Shot in 1997 and premiered at Documenta XI in 2002, An Estranged Paradise displays many of Yang's signature motifs — crisp black-and-white 35mm cinematography, storylines that blur contemporaneity with traditional stylistics, homages to/revisions of genre cinema akin to the early work of his influences Jean-Luc Godard and Jim Jarmusch — while also reflecting his early studies as a painter, notably in a prologue that muses on the traditional methods and subjectivity of Chinese landscape painting. Set in the city of Hangzhou (where Yang had studied at the China Academy of Fine Art), the film takes as its focal point a restless young man, Zhu Zi, following him as he aimlessly wanders through the city. Through a series of distinct vignettes, Yang depicts Zhu Zi's inability to find comfort in friends, lovers or environment as a reflection of the existential difficulty of China's "nameless generation," cast adrift during the rapid changes at the turn of the millennium.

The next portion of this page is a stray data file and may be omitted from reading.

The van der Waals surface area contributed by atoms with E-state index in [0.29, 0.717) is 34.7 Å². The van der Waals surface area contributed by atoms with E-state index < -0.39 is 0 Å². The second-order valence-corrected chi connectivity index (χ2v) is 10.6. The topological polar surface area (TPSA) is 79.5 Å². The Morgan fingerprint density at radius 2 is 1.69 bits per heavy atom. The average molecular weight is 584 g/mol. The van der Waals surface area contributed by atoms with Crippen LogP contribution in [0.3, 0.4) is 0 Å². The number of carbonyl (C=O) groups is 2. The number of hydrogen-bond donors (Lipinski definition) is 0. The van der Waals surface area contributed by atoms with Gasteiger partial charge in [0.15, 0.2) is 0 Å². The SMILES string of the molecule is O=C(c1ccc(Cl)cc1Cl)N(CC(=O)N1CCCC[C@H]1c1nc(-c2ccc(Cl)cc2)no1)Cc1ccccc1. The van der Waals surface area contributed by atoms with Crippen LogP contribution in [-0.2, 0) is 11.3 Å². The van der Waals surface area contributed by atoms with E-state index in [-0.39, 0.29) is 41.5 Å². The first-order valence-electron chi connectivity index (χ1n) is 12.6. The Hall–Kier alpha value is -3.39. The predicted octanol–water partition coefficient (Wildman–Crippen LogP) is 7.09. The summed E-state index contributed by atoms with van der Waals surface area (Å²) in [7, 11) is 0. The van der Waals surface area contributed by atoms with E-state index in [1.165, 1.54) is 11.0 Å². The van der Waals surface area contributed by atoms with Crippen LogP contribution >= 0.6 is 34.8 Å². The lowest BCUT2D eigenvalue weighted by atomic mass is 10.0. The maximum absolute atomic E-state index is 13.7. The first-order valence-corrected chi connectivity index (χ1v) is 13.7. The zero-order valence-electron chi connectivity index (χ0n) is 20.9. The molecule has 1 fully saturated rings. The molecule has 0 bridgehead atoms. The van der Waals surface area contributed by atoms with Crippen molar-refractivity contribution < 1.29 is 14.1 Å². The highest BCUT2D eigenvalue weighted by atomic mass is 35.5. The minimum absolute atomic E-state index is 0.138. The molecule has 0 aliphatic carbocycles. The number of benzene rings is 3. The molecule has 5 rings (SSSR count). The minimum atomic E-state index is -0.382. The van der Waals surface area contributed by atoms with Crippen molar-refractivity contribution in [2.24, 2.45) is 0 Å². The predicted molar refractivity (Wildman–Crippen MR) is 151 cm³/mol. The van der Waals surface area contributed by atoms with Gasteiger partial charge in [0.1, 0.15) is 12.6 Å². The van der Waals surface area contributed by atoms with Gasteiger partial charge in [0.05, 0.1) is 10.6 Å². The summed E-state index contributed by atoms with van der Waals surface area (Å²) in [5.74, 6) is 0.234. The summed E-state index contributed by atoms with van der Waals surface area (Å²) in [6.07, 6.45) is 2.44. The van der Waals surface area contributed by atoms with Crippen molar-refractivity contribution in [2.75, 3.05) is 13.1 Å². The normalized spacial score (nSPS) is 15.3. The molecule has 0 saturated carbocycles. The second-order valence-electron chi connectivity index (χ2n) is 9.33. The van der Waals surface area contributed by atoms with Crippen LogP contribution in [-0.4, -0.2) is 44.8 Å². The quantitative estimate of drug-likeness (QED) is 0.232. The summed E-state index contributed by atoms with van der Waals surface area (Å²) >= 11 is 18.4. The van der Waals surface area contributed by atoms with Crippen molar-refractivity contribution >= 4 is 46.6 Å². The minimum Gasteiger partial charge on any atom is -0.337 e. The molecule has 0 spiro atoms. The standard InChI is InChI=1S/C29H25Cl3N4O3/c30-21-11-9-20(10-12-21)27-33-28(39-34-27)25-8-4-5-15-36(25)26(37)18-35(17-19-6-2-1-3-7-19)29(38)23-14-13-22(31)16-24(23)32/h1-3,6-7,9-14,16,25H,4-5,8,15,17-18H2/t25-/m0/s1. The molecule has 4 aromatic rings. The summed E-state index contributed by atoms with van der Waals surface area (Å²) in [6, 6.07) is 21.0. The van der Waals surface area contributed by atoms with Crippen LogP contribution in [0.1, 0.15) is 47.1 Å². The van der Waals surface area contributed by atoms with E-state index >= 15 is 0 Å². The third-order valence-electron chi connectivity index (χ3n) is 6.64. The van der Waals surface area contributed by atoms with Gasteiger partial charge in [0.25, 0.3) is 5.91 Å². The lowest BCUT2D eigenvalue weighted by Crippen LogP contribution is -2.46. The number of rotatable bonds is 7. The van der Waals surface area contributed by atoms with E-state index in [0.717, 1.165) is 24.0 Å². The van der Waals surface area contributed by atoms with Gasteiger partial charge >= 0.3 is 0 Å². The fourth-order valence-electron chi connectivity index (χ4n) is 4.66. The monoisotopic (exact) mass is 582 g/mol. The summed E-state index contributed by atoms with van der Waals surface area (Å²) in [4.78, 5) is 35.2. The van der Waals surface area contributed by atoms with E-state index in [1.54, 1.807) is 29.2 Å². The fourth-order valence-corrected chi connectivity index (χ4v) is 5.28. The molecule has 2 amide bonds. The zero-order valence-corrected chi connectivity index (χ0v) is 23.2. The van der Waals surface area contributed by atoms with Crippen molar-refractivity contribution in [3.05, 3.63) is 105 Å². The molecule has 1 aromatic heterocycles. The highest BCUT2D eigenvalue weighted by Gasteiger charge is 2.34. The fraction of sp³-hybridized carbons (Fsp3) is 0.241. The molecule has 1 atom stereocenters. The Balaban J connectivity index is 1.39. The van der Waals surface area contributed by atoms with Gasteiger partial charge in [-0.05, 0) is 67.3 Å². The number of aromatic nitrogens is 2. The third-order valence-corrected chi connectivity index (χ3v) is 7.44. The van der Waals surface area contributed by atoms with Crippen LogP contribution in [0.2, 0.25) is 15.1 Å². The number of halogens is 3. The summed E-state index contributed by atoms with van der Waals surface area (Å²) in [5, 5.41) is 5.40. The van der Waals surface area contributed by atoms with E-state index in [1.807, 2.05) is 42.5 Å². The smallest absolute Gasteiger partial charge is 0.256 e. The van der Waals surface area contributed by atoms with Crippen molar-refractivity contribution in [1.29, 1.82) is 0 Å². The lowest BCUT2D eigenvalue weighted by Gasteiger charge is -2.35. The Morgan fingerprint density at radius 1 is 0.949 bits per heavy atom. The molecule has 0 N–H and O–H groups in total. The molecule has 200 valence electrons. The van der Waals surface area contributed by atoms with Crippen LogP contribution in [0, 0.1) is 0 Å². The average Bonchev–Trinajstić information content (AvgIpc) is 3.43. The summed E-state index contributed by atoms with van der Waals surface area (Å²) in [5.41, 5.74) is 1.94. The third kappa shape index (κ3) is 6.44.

An outrageous and insanely over the top erotic (‘Pinku’) movie that delights in breaking several taboos, in the unique way that only a Pinku movie can! The story starts with office worker Takashi, who shares a drink one night with two women (Mina and Sakura).
When Sophie, a shy young woman, is cursed with an old body by a spiteful witch, her only chance of breaking the spell lies with a self-indulgent yet insecure young wizard and his companions in his legged, walking home.
Yeo-jin and Jae-yeong are two teenage girls who are trying to earn money for a trip to Europe. To reach this end, Jae-yeong is prostituting herself while Yeo-jin acts as her pimp, setting her up with the clients and staying on guard for the police.